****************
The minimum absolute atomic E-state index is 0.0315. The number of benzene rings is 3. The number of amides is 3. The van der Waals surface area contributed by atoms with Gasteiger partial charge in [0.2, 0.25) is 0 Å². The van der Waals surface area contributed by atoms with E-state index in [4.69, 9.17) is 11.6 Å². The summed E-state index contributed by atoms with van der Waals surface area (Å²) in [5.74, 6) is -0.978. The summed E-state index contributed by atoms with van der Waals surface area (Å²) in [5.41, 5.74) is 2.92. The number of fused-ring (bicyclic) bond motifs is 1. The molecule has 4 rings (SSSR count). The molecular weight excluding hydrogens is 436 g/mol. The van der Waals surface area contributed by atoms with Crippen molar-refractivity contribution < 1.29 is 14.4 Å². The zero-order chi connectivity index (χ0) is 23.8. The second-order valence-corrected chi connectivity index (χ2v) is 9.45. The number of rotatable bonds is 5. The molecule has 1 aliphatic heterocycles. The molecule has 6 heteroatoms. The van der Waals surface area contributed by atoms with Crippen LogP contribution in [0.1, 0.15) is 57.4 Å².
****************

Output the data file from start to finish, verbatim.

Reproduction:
The minimum absolute atomic E-state index is 0.0315. The number of benzene rings is 3. The number of amides is 3. The van der Waals surface area contributed by atoms with Gasteiger partial charge in [0.2, 0.25) is 0 Å². The van der Waals surface area contributed by atoms with E-state index in [4.69, 9.17) is 11.6 Å². The summed E-state index contributed by atoms with van der Waals surface area (Å²) in [5.74, 6) is -0.978. The summed E-state index contributed by atoms with van der Waals surface area (Å²) in [5.41, 5.74) is 2.92. The number of fused-ring (bicyclic) bond motifs is 1. The molecule has 4 rings (SSSR count). The molecular weight excluding hydrogens is 436 g/mol. The van der Waals surface area contributed by atoms with Crippen molar-refractivity contribution < 1.29 is 14.4 Å². The zero-order chi connectivity index (χ0) is 23.8. The second-order valence-corrected chi connectivity index (χ2v) is 9.45. The number of rotatable bonds is 5. The molecule has 1 aliphatic heterocycles. The molecule has 6 heteroatoms. The van der Waals surface area contributed by atoms with Crippen LogP contribution in [0.1, 0.15) is 57.4 Å².